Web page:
We all know the stereotypes of aging. Either you’re seen as decrepit with one foot in the grave, or you’re supposed to be a model for vital aging — Botoxed 85-year-old women do Pilates and elderly men complete Iron Man competitions and scale Mt. McKinley.
Those of us aging with neuromuscular diseases may find it ironic that anyone would purposely paralyze their muscles by using Botox to get rid of wrinkles. Our Iron Man competitions consist of going to the supermarket and lugging home sacks of groceries, and our Mt. McKinley is a 4-inch curb. For us, both the effects of aging and society’s stereotypes take on added significance.
For many years, I lived “with” my neuromuscular disease. As a child and young adult, I couldn’t do many of the physical things most others could, but I focused on those things I could do. Given enough time and effort, I felt I could do almost anything. I went to college, worked for 30 years as an occupational therapist and lived quite independently in my own home.
Something began to change, however, as I entered my 40s. At first, I managed to ignore the fact that it was harder to get around and I tired more easily. Then there came the day when it took every ounce of my strength just to get out of a familiar chair.
I was no longer living “with” my disability but living “in” it, just as one is said to be “in” a hurricane.
The concept of accelerated aging for people with chronic disabilities is well-documented by the medical community. It can make one’s body function and feel as if it were 25 years older than it is.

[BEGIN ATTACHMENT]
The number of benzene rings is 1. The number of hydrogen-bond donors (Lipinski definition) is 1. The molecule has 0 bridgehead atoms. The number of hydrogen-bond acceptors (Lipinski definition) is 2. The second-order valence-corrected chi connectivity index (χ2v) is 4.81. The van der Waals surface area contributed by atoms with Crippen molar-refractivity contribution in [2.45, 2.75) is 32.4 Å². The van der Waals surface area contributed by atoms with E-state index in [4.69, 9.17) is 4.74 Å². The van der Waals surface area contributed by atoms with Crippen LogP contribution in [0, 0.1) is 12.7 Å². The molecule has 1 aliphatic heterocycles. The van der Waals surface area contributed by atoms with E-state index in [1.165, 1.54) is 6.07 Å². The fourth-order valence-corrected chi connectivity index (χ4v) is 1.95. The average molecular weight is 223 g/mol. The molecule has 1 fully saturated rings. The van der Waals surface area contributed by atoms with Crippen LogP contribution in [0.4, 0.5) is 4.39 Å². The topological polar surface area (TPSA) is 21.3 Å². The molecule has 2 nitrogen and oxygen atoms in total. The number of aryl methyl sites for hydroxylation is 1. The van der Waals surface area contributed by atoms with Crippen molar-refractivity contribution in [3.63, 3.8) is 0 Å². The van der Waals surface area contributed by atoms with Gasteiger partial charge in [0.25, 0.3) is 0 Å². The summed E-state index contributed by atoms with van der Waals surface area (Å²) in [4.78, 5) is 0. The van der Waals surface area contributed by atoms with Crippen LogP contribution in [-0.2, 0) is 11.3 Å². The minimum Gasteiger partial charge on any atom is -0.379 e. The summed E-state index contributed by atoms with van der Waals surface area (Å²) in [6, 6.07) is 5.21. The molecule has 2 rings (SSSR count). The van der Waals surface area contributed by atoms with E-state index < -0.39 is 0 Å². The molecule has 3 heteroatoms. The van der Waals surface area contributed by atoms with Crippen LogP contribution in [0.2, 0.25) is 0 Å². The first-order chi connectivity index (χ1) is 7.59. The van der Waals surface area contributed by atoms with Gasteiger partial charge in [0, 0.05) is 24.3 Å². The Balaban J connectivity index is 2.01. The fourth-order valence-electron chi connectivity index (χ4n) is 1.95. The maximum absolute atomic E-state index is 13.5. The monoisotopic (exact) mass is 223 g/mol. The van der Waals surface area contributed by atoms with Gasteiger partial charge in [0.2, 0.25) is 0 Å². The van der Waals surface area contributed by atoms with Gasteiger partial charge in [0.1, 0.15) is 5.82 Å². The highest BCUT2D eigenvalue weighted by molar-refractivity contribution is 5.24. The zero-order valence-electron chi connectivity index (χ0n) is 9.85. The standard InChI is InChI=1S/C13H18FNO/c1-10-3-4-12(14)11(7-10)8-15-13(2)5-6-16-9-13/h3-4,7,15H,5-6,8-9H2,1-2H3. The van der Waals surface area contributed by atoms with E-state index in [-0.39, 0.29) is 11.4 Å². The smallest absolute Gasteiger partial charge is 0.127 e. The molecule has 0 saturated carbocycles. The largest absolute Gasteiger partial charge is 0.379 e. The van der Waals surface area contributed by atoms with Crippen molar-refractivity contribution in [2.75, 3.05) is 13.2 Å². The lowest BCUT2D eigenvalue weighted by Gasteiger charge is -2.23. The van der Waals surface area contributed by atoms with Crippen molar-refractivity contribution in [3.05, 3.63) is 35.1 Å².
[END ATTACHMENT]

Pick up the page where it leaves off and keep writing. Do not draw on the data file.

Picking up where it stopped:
For me, things I used to do with some effort have become impossible. New aches, greater muscle weakness and even breast cancer have entered my life, along with graying hair, a waddling gait, difficulty with chairs and stairs, an AFO brace, and occasional use of a walking stick and scooter. I recognize that not only do I sometimes feel old, worn-out and tired, but people often treat me differently, re-enforcing all the negative stereotypes that surround both aging and disability.
Maybe it’s just plain independent stubbornness, but I refuse to let society’s expectations dictate my life. Yes, some of the stereotypes about old age actually have some truth, like “old age ain’t for sissies,” especially if one has a neuromuscular disease.
But I’m finding that some aspects of aging with a disability are positive — and it’s not just that “it’s better than the alternative.” Perhaps it’s all these years of coping with a disability that’s helping me to handle aging and find the good side of losses.
Greater compassion and empathy: Recently, when one of my neighbors helped her aging parents move into a nursing home, she found a compassionate sounding board in me. I was able to put some of her parents’ unspoken fears and feelings into words because I could relate to their declining health and grief over the loss of their independence.
No longer do I get impatient or think “there but for the grace of God” when I see elderly people slowly making their way across a parking lot or struggling to get change out of their purses with arthritic fingers. For now I am one with each of them.